E N G AG E M E N T Alpha Delta Pi is committed to providing ways for members to engage and learn together throughout all stages of membership. Be the First Webinar Series provides space to put yourself first and develop you in a variety of ways. During each session, a different speaker leads a conversation to help you learn something new, develop and enhance your skills, connect with sisters, and grow through virtual community. Need to make a business case to participate? Alpha Delta Pi provides a customizable form letter to help your manager understand why this webinar series will be valuable for your professional development. Alpha Delta Pi alumnae and friends of the organization present the sessions on topics such as Living Imperfectly, Redefining Our Relationship with I’m Sorry, Connection and Belonging from a Distance, Learning Styles, Lions on LinkedIn, Overcoming Imposter Syndrome, Maintaining Financial Calm During a Crisis, Getting to Know Generation Z, and much more. Recordings are available in the Library on Pride Online the week following each webinar unless otherwise indicated.

Although the ending to our graduating members’ senior year looked different than they imagined, Alpha Delta Pi is confident they are prepared for the journey ahead. During the last few weeks of the spring 2020 term, senior members were offered opportunities for connection, support, and celebration through the new Loyally: Sisterhood for a Lifetime senior program. ADPi alumnae participated in panel discussions for graduating sisters interested in consulting, education, development, and graduate school. Participants enjoyed the conversations and ability to “pick the brains” of alumnae with experience in these fields. On May 20, 2020, Alpha Delta Pi hosted a virtual graduation ceremony for our senior members with remarks from International President Emily Erkel; author of Live in Love Lauren Akins, Alpha Kappa—Tennessee; and Class of 2020 representative Christianna Gess, Theta Psi—Rollins. As our 2020 seniors leave their college experience behind, we know this will not be the final chapter of their Alpha Delta Pi story. Our sisterhood has so much to offer beyond graduation.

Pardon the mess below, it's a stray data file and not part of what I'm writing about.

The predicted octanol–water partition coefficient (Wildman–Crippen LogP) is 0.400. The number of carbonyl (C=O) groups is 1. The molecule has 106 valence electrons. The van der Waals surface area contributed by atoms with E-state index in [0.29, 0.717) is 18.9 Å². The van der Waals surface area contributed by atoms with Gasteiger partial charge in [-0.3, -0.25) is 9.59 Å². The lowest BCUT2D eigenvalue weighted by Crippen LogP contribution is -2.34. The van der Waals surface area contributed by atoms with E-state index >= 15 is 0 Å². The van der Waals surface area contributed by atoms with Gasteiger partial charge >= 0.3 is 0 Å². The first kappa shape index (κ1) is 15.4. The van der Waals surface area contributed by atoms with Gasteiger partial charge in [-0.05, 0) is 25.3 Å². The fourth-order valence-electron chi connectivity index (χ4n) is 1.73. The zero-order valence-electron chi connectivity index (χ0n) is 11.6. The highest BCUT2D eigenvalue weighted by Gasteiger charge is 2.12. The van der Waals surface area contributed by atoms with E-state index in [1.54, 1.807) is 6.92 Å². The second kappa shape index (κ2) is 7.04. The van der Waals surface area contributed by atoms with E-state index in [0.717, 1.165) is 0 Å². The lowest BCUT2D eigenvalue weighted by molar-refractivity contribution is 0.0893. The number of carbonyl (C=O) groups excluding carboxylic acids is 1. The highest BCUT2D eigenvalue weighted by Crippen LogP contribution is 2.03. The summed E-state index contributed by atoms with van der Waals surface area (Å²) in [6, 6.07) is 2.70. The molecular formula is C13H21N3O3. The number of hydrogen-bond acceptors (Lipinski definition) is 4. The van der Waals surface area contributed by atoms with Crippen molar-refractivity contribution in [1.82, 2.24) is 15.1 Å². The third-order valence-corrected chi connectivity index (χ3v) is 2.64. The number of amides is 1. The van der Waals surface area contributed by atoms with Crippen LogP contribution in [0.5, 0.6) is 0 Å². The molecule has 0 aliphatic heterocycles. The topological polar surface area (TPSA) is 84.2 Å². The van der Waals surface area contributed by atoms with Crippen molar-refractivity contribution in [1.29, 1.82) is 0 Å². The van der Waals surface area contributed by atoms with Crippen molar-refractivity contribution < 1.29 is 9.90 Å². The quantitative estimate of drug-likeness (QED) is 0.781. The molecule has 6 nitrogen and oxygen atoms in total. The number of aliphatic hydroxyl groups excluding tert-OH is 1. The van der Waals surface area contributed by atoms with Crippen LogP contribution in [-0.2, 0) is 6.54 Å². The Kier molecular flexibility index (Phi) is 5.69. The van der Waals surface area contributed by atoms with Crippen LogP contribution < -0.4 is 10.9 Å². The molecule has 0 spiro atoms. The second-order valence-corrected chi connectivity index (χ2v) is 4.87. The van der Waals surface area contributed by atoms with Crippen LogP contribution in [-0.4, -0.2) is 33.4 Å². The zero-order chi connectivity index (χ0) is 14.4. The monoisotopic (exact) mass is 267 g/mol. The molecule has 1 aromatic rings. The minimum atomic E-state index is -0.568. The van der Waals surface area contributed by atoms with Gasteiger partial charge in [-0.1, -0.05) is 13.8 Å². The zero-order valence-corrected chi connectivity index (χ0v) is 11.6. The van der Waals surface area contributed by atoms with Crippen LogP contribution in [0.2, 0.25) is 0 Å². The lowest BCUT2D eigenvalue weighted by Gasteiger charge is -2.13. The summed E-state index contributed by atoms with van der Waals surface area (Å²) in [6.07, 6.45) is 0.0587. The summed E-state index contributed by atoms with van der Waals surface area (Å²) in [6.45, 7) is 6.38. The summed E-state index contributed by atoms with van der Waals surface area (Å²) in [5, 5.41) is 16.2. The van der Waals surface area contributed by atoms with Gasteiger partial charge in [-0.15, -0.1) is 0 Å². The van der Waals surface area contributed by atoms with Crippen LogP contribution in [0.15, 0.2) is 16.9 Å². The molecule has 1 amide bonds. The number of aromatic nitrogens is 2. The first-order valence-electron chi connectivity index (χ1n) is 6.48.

Remember, you are always an Alpha Delta Pi. Now or 40 years from now, people will associate you with the oldest secret society for collegiate women. Wear your letters with pride and shine bright, no matter where your new adventure takes you.

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THE ADELPHEAN | SPECIAL ISSUE MAY 2020


CONGRATS ADPI CLASS OF 2020. WE ARE SO PROUD OF YOU! THE ADELPHEAN | SPECIAL ISSUE MAY 2020

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Sisters